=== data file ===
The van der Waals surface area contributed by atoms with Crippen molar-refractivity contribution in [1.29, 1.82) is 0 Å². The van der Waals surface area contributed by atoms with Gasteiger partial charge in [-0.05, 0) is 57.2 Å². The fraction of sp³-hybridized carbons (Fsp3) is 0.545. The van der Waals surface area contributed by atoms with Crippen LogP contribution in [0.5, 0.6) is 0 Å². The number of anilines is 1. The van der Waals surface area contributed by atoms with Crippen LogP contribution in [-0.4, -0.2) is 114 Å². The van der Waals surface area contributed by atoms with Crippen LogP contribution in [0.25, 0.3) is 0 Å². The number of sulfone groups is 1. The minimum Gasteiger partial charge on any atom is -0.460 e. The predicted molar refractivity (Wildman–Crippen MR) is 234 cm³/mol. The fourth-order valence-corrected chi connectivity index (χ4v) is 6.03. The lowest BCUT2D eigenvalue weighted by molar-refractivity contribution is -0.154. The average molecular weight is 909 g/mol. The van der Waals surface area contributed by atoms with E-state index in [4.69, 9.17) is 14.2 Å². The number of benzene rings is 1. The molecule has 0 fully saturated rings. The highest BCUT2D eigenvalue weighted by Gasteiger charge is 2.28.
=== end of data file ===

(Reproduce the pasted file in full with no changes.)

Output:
The van der Waals surface area contributed by atoms with Crippen molar-refractivity contribution in [1.29, 1.82) is 0 Å². The van der Waals surface area contributed by atoms with Gasteiger partial charge in [-0.05, 0) is 57.2 Å². The fraction of sp³-hybridized carbons (Fsp3) is 0.545. The van der Waals surface area contributed by atoms with Crippen LogP contribution in [0.5, 0.6) is 0 Å². The number of anilines is 1. The van der Waals surface area contributed by atoms with Crippen LogP contribution in [-0.4, -0.2) is 114 Å². The van der Waals surface area contributed by atoms with Crippen LogP contribution in [0.25, 0.3) is 0 Å². The number of sulfone groups is 1. The minimum Gasteiger partial charge on any atom is -0.460 e. The predicted molar refractivity (Wildman–Crippen MR) is 234 cm³/mol. The fourth-order valence-corrected chi connectivity index (χ4v) is 6.03. The lowest BCUT2D eigenvalue weighted by molar-refractivity contribution is -0.154. The average molecular weight is 909 g/mol. The van der Waals surface area contributed by atoms with E-state index in [4.69, 9.17) is 14.2 Å². The number of benzene rings is 1. The molecule has 0 fully saturated rings. The highest BCUT2D eigenvalue weighted by Gasteiger charge is 2.28.